Created on Thursday, 22 August 2013 21:41 Published Date Hits: 1762
The Associated Press has been taking an unfair battering over its recent request for information about Montanans who have permits to carry concealed weapons.
After news surfaced that Attorney General Tim Fox had denied the request, anonymous commenters on internet blogs questioned the right of AP reporters to obtain public documents, print public information and even to go on living on this planet.
“When the top AP Nazis end up floating face down in the river,” one wrote, “they will think twice about f______ with real Americans.”
Another wrote, “Associate Propaganda – they will know when they see my muzzle flash.”
A caller to the “Voices of Montana” radio program, hosted by Aaron Flint, who first broke news of the request, called it another example of liberals and progressives “looking at ways of destroying us” by making information about gun ownership available to Al Qaida.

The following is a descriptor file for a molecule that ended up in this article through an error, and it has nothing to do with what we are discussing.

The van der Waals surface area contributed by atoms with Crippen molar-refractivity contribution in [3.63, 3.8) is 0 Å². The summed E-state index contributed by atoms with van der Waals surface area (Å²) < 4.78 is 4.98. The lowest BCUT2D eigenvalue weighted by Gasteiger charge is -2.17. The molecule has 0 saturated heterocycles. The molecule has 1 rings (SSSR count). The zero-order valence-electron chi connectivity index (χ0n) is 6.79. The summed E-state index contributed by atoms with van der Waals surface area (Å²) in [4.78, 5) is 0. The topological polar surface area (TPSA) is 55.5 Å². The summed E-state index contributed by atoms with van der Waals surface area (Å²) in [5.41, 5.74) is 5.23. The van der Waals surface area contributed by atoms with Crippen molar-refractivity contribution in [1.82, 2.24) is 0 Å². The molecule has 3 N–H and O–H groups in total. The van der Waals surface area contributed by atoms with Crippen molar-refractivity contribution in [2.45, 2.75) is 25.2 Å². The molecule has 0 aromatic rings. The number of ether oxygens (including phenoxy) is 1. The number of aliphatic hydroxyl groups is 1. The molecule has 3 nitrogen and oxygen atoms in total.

He called the AP’s request a “terroristic, tyrannical form of helping to arm our enemies and destroy our individual freedoms and rights.”
Note to defenders of gun rights: If you really want to protect the Second Amendment, you probably don’t want to come across in public debates as the sort of violent and deranged citizen who really shouldn’t be toting a gun.
Even the Daily Interlake newspaper in Kalispell got on the case, calling the AP’s request “an unnecessary, self-inflicted black eye.”
But ire against the AP was misplaced. If concealed weapons permits are, indeed, public information, as the AP contended and previous attorney general actions would indicate, then the AP isn’t the problem. The problem is that Al Qaida could just as easily go ask for that information itself.
But not in Montana. When Attorney General Fox denied the request, he argued, quite reasonably, that the whole point of getting a concealed weapon permit is to keep people from knowing you have a gun. Public disclosure of that fact sort of defeats the purpose.